Changing Lives Through Organics
By Sheryl E. Taylor
"I always tell my children … I like myself and I’m proud of my accomplishments. I hope you experience the same feelings in your life. You will achieve great happiness and gratification that is often times contagious and stimulating to others.”
These are the words of UHD alumna Victoria Velarde. The mother of four, business woman, activist and self-described “goal seeker” is also president of the ANUME Foundation—an organic farm, educational field and community member of La Grange, Texas. While earning a degree in her late 40s in interdisciplinary studies (with a minor in political science), she worked at the World Affairs Council of Houston where she learned about nonprofit operations, development and community affairs. Earlier in life, she co-founded a petrochemical marketing company, volunteered at numerous nonprofits and developed a passion and respect for humanitarian efforts.
In 2014, Velarde met Ronnie Vinson who cared about organic food and people who are unable to buy or eat fresh produce. Together, they sought property to originally create a bed and breakfast boutique and grow organic vegetables donating the excess to food banks. Velarde purchased the land, Vinson worked the fields, and it quickly turned into a nonprofit organization that fed local food banks.
Sitting on a vast 55 acres, the ANUME Farm is 12 acres with an impressive pivot irrigation system. While 75 percent of its production is donated to Harris, Fayette and Travis county food banks, 25 percent is sold to restaurants to partially support its operations.
“Through research, connecting with authorities on organics and joining causes to support organic growers, ANUME soon created a niche in the organic farming industry,” said Velarde. “We not only grow organic vegetables, but we educate and feed those never exposed to the integrity of fresh produce and the integral balance of the soil connecting to the integral balance of the body.”
Another aspect of ANUME is its educational mission. The farm offers volunteer opportunities for adults and children and high school and college internships. Velarde and her team hosts workshops and events, farm tours, field trips and community classes (diabetic cooking series, organic gardening, yoga classes, early toddler programs) to educate about the importance of nutrition and environmental sustainability.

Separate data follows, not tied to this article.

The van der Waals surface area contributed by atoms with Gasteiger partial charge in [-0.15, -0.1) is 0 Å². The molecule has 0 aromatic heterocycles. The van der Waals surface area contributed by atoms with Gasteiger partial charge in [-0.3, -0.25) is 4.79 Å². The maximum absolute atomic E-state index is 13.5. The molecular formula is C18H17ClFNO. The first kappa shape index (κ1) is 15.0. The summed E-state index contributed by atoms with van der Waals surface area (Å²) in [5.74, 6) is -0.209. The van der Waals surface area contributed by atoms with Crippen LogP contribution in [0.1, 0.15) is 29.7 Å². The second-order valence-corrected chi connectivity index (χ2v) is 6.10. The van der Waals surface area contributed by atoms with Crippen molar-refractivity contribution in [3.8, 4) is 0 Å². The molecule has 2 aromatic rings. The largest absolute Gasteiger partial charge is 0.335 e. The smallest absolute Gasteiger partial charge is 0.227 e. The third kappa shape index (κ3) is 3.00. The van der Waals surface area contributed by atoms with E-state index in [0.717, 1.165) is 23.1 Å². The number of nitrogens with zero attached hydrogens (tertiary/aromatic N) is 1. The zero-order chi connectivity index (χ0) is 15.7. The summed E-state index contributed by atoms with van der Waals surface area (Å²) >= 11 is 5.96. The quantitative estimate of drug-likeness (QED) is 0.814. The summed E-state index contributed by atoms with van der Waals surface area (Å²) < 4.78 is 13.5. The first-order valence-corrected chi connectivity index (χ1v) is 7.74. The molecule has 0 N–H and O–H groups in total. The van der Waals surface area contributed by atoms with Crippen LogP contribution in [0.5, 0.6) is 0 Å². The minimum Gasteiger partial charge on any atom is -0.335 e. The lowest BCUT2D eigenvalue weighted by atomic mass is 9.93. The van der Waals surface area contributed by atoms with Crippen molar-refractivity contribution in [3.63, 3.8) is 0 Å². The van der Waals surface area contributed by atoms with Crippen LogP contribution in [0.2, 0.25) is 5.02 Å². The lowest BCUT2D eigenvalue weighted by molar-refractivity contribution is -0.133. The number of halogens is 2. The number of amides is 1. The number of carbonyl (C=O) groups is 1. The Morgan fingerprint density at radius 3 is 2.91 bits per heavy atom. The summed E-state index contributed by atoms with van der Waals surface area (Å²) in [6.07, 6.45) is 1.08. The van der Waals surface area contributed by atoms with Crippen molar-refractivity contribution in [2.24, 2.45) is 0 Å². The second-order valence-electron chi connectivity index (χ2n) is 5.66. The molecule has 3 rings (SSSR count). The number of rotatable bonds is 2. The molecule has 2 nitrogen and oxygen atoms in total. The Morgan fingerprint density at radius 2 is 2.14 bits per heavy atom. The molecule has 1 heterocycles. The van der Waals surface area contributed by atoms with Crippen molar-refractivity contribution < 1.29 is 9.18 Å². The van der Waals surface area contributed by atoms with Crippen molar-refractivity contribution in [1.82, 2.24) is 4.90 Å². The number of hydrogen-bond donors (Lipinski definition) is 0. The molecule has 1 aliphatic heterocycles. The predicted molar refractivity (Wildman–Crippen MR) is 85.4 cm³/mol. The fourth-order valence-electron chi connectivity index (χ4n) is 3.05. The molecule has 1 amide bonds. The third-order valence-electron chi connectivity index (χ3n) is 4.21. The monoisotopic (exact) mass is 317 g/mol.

Velarde aspires one day to be a voice for those who can’t afford higher-level nutrients and address Congress first-hand about the benefits of feeding people organic food. Having the support of her friends, family, employees and community, she’ll continue to grow her dreams.
“I want my children to witness the realization that believing in yourself and taking risks to learn is crucial to happiness.”
[The article was published in the latest edition of UHD Magazine.]
The University of Houston-Downtown (UHD)—the second largest university in Houston—has served the educational needs of the nation’s fourth-largest city since 1974.
As one of four distinct public universities in the University of Houston System, UHD is a comprehensive four-year university led by Interim President Dr. Antonio D. Tillis. Annually, UHD educates more than 15,000 students; boasts more than 51,000 alumni and offers 44 bachelor’s, nine master’s degree programs and 16 fully online programs within five colleges (Marilyn Davies College of Business; Humanities & Social Sciences; Public Service, Sciences & Technology; and University College).
UHD has the most affordable tuition among four-year universities in Houston and one of the lowest in Texas. The University is noted nationally as a Hispanic-Serving Institution, Minority-Serving Institution and Military Friendly School. For more on the University of Houston-Downtown, visit www.uhd.edu.